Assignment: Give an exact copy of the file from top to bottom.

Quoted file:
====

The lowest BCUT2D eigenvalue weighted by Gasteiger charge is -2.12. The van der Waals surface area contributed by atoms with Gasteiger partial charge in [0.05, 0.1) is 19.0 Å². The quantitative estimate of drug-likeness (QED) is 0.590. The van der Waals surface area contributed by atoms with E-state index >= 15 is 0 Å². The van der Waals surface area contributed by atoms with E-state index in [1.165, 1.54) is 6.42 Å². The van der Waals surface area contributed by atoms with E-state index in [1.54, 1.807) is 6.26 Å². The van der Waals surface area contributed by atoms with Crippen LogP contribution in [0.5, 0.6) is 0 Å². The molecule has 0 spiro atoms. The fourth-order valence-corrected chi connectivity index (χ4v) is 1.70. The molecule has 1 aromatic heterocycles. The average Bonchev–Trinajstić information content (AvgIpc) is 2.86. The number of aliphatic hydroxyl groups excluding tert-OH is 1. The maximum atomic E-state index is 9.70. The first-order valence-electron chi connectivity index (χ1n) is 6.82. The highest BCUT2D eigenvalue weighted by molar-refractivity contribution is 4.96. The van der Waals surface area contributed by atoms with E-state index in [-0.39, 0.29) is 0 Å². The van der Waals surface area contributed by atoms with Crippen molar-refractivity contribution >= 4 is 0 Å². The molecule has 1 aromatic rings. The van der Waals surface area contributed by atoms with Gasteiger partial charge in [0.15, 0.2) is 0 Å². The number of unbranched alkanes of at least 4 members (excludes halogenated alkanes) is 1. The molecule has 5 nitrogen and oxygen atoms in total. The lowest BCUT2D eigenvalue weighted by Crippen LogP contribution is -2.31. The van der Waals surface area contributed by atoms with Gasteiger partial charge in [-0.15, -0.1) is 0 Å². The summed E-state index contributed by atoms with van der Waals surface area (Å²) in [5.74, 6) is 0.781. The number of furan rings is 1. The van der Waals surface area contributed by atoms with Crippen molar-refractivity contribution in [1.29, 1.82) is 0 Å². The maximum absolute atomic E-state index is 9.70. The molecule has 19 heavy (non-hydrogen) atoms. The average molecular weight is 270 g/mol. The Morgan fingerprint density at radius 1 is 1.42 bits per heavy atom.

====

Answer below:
The lowest BCUT2D eigenvalue weighted by Gasteiger charge is -2.12. The van der Waals surface area contributed by atoms with Gasteiger partial charge in [0.05, 0.1) is 19.0 Å². The quantitative estimate of drug-likeness (QED) is 0.590. The van der Waals surface area contributed by atoms with E-state index >= 15 is 0 Å². The van der Waals surface area contributed by atoms with E-state index in [1.165, 1.54) is 6.42 Å². The van der Waals surface area contributed by atoms with E-state index in [1.54, 1.807) is 6.26 Å². The van der Waals surface area contributed by atoms with Crippen LogP contribution in [0.5, 0.6) is 0 Å². The molecule has 0 spiro atoms. The fourth-order valence-corrected chi connectivity index (χ4v) is 1.70. The molecule has 1 aromatic heterocycles. The average Bonchev–Trinajstić information content (AvgIpc) is 2.86. The number of aliphatic hydroxyl groups excluding tert-OH is 1. The maximum atomic E-state index is 9.70. The first-order valence-electron chi connectivity index (χ1n) is 6.82. The highest BCUT2D eigenvalue weighted by molar-refractivity contribution is 4.96. The van der Waals surface area contributed by atoms with E-state index in [-0.39, 0.29) is 0 Å². The van der Waals surface area contributed by atoms with Crippen molar-refractivity contribution >= 4 is 0 Å². The molecule has 1 aromatic rings. The van der Waals surface area contributed by atoms with Gasteiger partial charge in [0.15, 0.2) is 0 Å². The number of unbranched alkanes of at least 4 members (excludes halogenated alkanes) is 1. The molecule has 5 nitrogen and oxygen atoms in total. The lowest BCUT2D eigenvalue weighted by Crippen LogP contribution is -2.31. The van der Waals surface area contributed by atoms with Gasteiger partial charge in [-0.15, -0.1) is 0 Å². The summed E-state index contributed by atoms with van der Waals surface area (Å²) in [5.74, 6) is 0.781. The number of furan rings is 1. The van der Waals surface area contributed by atoms with Crippen molar-refractivity contribution in [1.29, 1.82) is 0 Å². The maximum absolute atomic E-state index is 9.70. The molecule has 19 heavy (non-hydrogen) atoms. The average molecular weight is 270 g/mol. The Morgan fingerprint density at radius 1 is 1.42 bits per heavy atom.